The first section of Robust Python dives into types. We begin by taking a step back to think about what exactly types are being used for, and what they might bring us. Python was not (until v3.5) a language with which you could easily use typing. I remember going to the Pylondinium conference in London in 2018 and going to a talk by Bernat Gabor about type hints in Python. Back then I didn’t have much of a sense of how new they were to many people, but even now I don’t get the feeling that they’ve been universally adopted. Hence Patrick’s book, I suppose…

A type is defined in the book as being “a communication method”, both to / for computers (“mechanical representation”) as well as for humans (“semantic representation”). For the computer, when a variable is of a certain type this determines what methods can be called on that particular object. As such, though I’m straying into territory I don’t fully understand, I believe it also helps with compilation efficiency. (Python is a dynamically-typed language so any errors or type mismatches will only become apparent at runtime, however).

For humans, types can help signal intent. This connects with my previous chapter summary from this book where I stated that code should communicate intent well to be considered ‘robust’. Take the following simple code snippet:

dates = [...]

def process_date(input):
  date = extract_date(input)
  dates.append(date)
  return date

We have an extract_date function (defined elsewhere in the code), but we have no real sense of what this input parameter would be. Are we taking in strings as input? Are we taking in datetime.datetime objects? Does the extract_date function accept both, or do we need to ensure that we are only taking a specific type? All these questions could be cleared up with a simple type hint as part of the function definition, like so:

dates = [...]

def process_date(input: datetime.datetime):
	date = extract_date(input)
  dates.append(date)
  return date

Now we know what the input should be, and we can also add a type hint to the extract_date function as well which will help communicate our intent.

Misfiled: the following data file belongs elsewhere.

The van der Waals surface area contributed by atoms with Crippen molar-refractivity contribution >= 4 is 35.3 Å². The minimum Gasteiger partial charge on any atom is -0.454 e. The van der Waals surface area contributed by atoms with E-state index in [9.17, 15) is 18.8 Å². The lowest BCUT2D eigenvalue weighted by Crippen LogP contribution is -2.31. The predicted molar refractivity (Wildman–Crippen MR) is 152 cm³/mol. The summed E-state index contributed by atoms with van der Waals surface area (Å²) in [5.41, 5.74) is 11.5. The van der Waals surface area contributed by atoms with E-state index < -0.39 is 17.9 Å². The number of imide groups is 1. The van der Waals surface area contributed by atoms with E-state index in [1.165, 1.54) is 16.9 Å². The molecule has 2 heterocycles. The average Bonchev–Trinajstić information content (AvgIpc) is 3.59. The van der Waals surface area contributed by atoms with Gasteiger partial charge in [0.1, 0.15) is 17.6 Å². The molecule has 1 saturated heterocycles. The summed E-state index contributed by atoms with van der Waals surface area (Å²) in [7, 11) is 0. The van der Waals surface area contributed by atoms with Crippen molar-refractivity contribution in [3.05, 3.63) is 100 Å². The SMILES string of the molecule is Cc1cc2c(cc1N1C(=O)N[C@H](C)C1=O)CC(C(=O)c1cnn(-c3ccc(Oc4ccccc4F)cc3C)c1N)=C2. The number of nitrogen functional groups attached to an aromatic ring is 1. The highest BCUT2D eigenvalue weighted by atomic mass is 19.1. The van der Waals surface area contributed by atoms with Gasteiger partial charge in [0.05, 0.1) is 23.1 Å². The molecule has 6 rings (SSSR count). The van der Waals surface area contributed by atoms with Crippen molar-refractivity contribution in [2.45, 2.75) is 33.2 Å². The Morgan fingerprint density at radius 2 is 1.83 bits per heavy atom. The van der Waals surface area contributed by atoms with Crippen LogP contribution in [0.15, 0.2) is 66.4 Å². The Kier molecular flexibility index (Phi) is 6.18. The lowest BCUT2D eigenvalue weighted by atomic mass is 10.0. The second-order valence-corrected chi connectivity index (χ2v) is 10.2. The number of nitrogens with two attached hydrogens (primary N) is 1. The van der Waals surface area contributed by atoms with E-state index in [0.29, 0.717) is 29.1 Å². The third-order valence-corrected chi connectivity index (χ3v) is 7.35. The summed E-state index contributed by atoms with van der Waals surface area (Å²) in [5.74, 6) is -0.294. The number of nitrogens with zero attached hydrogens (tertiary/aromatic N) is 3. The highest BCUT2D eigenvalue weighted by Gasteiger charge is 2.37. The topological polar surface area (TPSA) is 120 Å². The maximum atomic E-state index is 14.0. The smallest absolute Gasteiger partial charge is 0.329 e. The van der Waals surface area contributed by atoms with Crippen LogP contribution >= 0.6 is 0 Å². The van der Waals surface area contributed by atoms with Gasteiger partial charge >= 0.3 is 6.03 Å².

We also learn how Python is more towards the ‘strongly-typed’ side of things on the language spectrum. If you try to concatenate a list with a dict in Python using the + operator, Python will throw a TypeError and fail. If you try to do the same in Javascript you get two different answers depending on the order of the two operands:

>>> [] + {}
"[object Object]"

>>> {} + []
0

For our purposes, using Python, we can use the strong typing to our advantage.

Python is dynamically typed, though, which takes a bit more caution to handle in a robust manner. Any type mismatches will only be found at runtime — at least using just the vanilla install of the language without any extra imports or modules.

The chapter ends with a brief discussion of duck typing, defined as “the ability to use objects and entities in a programming language as long as they adhere to some interface”. We gain a lot in terms of increased composability, but if you rely on this feature of the language too much then it can become a hindrance in terms of communicating intent.

This chapter didn’t add too many new concepts or skills to my current understanding of the benefits of types, but it was useful to have this concept of ‘communicating intent’ to be reiterated. When I think back to how I’ve heard types mentioned in the past, they often get cast in a technical sense, whereas thinking about communication between developers I think is a more motivating framing.